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Back to basics law: how to make sure you have full construction contract insurance

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Antony Edwards-Stuart QC looks at the different forms of construction contract insurances

There are four main types of insurance policy that may cover the activities of the contractors and professionals involved in a construction contract: all risks, specified perils, public liability and professional indemnity insurance. Sometimes one or more of these can be included in a single policy.

This is a form of property insurance that covers loss of or damage to the property insured, whether existing buildings, the works or materials. Although known as all risks cover, it does not cover every loss - some may be excluded, such as damage from ionising radiation. Most importantly, the loss must be fortuitous from the insured’s point of view, even though it may be the result of someone else’s deliberate conduct (eg. theft). But a loss is not fortuitous if it is caused by the insured - for example, if the employer does not pay the contractor who as a result removes materials delivered to site, that is not a fortuitous loss and there will be no claim. The contract may provide for either the contractor or the employer to take out this insurance in the joint names of both (and subcontractors).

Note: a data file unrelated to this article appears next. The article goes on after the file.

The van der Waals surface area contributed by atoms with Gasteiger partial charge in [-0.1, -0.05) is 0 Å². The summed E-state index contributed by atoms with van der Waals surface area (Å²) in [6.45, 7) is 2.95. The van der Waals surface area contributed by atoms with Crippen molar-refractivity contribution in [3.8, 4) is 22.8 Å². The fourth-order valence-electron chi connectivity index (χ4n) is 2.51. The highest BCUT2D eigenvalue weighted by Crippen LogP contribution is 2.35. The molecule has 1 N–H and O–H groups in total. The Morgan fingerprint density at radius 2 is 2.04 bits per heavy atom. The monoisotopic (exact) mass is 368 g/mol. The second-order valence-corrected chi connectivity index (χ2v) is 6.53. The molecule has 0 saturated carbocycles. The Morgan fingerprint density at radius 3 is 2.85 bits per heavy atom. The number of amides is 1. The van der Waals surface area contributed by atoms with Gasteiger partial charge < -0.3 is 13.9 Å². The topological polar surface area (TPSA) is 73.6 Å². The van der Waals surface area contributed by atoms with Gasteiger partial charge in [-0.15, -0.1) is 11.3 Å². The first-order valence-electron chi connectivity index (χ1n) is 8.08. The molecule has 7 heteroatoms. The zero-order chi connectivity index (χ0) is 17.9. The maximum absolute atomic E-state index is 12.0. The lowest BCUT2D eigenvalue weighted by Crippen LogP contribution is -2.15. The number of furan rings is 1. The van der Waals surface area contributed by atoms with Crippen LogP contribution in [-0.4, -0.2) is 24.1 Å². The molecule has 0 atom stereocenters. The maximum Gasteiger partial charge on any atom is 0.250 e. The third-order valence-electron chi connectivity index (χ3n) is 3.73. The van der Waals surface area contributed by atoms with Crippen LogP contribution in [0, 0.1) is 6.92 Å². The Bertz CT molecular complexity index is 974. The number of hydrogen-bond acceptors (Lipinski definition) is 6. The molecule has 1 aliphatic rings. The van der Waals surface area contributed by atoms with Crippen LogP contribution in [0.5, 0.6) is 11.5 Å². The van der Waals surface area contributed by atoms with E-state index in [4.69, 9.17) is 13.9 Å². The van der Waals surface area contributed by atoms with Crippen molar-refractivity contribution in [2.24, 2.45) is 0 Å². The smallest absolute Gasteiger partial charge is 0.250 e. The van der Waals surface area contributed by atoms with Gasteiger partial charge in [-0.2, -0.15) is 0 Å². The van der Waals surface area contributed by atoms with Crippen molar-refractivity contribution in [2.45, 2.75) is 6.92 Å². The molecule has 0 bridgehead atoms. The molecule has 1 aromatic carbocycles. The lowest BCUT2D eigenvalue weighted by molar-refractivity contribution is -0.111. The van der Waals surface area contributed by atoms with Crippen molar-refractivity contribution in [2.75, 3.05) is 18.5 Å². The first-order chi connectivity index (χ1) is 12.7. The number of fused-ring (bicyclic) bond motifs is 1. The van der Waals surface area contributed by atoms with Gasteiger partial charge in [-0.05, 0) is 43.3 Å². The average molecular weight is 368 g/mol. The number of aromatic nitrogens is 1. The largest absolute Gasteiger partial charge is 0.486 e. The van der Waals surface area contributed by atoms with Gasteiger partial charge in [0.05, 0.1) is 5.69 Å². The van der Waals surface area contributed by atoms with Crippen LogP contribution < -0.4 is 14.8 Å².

This is also a form of property insurance, but it only covers loss of or damage to the property insured from certain named perils. These are usually losses caused by events such as fire, explosion, storm, flood and bursting or overflowing of water tanks, pipes and other apparatus, earthquake, lightning, riot and civil commotion. Such a policy would not cover, for example, damage caused by a falling tower crane or the collapse of an under-designed beam. Many of the standard forms of building contract require the existing structures to be insured against specified perils and not against all risks, whereas the works are often required to be insured against all risks. Again, the contract may provide for either the contractor or the employer to take out the insurance in joint names.

This is a form of insurance, usually taken out by the contractor, which covers the liability of the contractor and subcontractors, and sometimes of the employer also, against claims by third parties for injury or damage arising out of the carrying out of the works. The liability has to be established before the insurer has to pay, usually by a judgment of the court (but it can be by a bona fide settlement). However, most public liability policies provide that the insurer has the right to take over the conduct of the defence to the claim and the policy will cover the costs of doing so. Generally, the insurers will settle the claim if they can, unless it is clearly unfounded. The policy almost invariably covers the claimant’s legal costs.